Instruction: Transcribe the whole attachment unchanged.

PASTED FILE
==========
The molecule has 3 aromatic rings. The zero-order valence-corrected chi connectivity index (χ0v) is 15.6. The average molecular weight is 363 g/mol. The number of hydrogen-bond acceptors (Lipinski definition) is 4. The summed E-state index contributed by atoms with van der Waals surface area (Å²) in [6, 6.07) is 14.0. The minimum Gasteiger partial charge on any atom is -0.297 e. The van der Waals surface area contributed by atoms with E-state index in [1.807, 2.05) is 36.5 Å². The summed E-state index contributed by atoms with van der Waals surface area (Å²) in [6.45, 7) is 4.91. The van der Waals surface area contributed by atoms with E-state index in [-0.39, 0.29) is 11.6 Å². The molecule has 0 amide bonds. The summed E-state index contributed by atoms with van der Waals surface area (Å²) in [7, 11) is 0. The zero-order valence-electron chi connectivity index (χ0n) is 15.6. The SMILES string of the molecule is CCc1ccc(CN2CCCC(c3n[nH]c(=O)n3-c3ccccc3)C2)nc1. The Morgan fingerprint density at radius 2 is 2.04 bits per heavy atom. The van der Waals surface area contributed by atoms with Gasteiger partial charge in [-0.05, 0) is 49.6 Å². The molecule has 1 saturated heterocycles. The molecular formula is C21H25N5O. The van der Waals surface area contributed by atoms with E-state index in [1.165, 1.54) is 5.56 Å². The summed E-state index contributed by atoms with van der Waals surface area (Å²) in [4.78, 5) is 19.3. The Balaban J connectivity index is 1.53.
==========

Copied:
The molecule has 3 aromatic rings. The zero-order valence-corrected chi connectivity index (χ0v) is 15.6. The average molecular weight is 363 g/mol. The number of hydrogen-bond acceptors (Lipinski definition) is 4. The summed E-state index contributed by atoms with van der Waals surface area (Å²) in [6, 6.07) is 14.0. The minimum Gasteiger partial charge on any atom is -0.297 e. The van der Waals surface area contributed by atoms with E-state index in [1.807, 2.05) is 36.5 Å². The summed E-state index contributed by atoms with van der Waals surface area (Å²) in [6.45, 7) is 4.91. The van der Waals surface area contributed by atoms with E-state index in [-0.39, 0.29) is 11.6 Å². The molecule has 0 amide bonds. The summed E-state index contributed by atoms with van der Waals surface area (Å²) in [7, 11) is 0. The zero-order valence-electron chi connectivity index (χ0n) is 15.6. The SMILES string of the molecule is CCc1ccc(CN2CCCC(c3n[nH]c(=O)n3-c3ccccc3)C2)nc1. The Morgan fingerprint density at radius 2 is 2.04 bits per heavy atom. The van der Waals surface area contributed by atoms with Gasteiger partial charge in [-0.05, 0) is 49.6 Å². The molecule has 1 saturated heterocycles. The molecular formula is C21H25N5O. The van der Waals surface area contributed by atoms with E-state index in [1.165, 1.54) is 5.56 Å². The summed E-state index contributed by atoms with van der Waals surface area (Å²) in [4.78, 5) is 19.3. The Balaban J connectivity index is 1.53.